Think about it – how many of us are experts on Middle Eastern power politics and history? Very few. So think about the last conversation you had about Israel. I’m willing to bet it ended in a flurry of ad-hominem insults, some very dodgy history factlets and some even dodgier statistics. And, most importantly, lots of angry shouting. Every conversation seems to end up emulating, on a very small scale, the conflict. Why?

It’s simple – the data that is coming in to us is many things: brilliant, rubbish, insightful, idiotic, accurate and ludicrous. Which means we can’t really trust it. Problem is, though, that the sheer amount of it also means we’re generally disinclined to check it. So the end result of all this information input is that we are no longer certain very much at all. What we do know, however, is exactly how we felt about stuff. In the case of Israel, the emotion that sells is generally outrage, and that’s what we end up retaining.

Is this the media’s fault? Hell no. At no point in the history of the written word has a journalist’s role been to do our thinking for us. They record and interpret, and that’s that. Is it the government then? Once again, that would be an emphatic no. They’re supposed to speak for us – enact our will, so to speak. This doesn’t really work if they’re also telling us what that will actually is. So who, in fact, is responsible for keeping us informed? Whose job is it to ensure that we actually understand the world that we live in?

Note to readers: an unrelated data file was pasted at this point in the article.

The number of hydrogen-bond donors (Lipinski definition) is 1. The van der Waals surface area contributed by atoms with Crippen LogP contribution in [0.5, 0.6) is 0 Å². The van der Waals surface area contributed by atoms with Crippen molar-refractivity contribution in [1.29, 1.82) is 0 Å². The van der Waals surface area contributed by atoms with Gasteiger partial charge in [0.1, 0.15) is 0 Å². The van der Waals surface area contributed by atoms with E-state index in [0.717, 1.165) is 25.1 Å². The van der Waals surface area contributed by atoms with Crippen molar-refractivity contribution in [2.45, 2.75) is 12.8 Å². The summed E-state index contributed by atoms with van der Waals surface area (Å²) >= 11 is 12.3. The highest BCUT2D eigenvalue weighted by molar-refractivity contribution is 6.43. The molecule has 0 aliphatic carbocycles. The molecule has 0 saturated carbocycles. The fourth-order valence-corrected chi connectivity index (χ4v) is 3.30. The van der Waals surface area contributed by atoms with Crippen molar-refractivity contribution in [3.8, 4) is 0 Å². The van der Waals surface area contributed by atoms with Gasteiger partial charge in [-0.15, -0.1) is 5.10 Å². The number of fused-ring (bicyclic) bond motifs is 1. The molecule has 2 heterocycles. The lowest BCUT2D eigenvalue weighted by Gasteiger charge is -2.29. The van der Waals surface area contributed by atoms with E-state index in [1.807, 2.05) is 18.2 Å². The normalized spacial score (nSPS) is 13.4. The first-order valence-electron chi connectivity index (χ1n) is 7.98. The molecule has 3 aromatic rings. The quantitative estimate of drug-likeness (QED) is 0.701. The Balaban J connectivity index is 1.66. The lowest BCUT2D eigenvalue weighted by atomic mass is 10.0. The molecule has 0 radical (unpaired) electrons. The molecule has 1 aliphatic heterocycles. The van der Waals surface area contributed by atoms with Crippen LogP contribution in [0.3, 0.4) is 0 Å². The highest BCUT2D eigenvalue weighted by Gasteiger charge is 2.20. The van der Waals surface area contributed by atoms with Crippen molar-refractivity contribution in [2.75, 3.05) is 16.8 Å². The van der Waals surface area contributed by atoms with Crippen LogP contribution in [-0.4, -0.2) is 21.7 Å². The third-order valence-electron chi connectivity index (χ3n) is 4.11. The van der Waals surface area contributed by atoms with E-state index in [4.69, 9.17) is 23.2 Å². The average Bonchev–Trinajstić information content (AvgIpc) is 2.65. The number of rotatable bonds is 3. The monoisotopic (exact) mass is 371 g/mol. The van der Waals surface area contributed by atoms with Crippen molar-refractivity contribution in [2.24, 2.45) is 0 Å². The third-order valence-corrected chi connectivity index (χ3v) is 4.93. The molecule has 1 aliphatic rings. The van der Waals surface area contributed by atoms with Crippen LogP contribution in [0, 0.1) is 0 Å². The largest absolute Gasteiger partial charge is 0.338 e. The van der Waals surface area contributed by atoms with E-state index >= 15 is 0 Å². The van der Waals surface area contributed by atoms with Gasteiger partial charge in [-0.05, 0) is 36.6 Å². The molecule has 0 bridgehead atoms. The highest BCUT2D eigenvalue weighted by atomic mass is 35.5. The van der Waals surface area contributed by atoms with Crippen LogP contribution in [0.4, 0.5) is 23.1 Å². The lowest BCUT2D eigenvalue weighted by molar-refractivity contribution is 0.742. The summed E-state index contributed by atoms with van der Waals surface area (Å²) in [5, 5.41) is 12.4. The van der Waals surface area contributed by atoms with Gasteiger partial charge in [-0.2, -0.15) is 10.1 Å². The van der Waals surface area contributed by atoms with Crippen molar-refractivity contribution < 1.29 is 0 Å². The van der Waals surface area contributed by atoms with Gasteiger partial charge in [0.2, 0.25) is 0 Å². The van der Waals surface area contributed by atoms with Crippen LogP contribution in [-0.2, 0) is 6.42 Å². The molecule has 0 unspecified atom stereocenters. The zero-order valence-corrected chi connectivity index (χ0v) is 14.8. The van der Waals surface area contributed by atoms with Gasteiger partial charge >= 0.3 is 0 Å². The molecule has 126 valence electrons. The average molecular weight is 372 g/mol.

Or, to put it differently, who is ultimately responsible for the shape and contents of your mind? Obviously, it’s you. Mr Bryn Kay, fearless hack for the Cumberland group, is responsible for his own failure to view his story intelligently prior to publishing it and it is my responsibility – mine alone – if I decide to react as stupidly as he did.

* http://newslocal.newspaperdirect.com/epaper/viewer.aspx

 

 

Atheism, Interwebs Style

So, I’ve decided to be an atheist. What should I do now?

I guess the best way to find out is to head on over to internetland.

I see. Hmmm…

It appears that now, having freed myself of the trappings and dogma of religion, I’m now expected to talk  constantly about God and religion, to the exclusion of almost everything else.

It would also appear that I have acquired a mission of sorts. It seems that, having received a revelation of the true nature of the universe, it is now my duty to attempt to convert the rest of the world to my way of thinking, presumably because I want to share the joy of no longer being told what to think. Sounds vaguely familiar, but okay – whatever’s clever.

And of course, having rejected the idea of ‘divine right’ and the implied heirarchies that go along with it, I am now free to look down on the faithful, dismissing them as emotionally crippled fantasists with defective minds.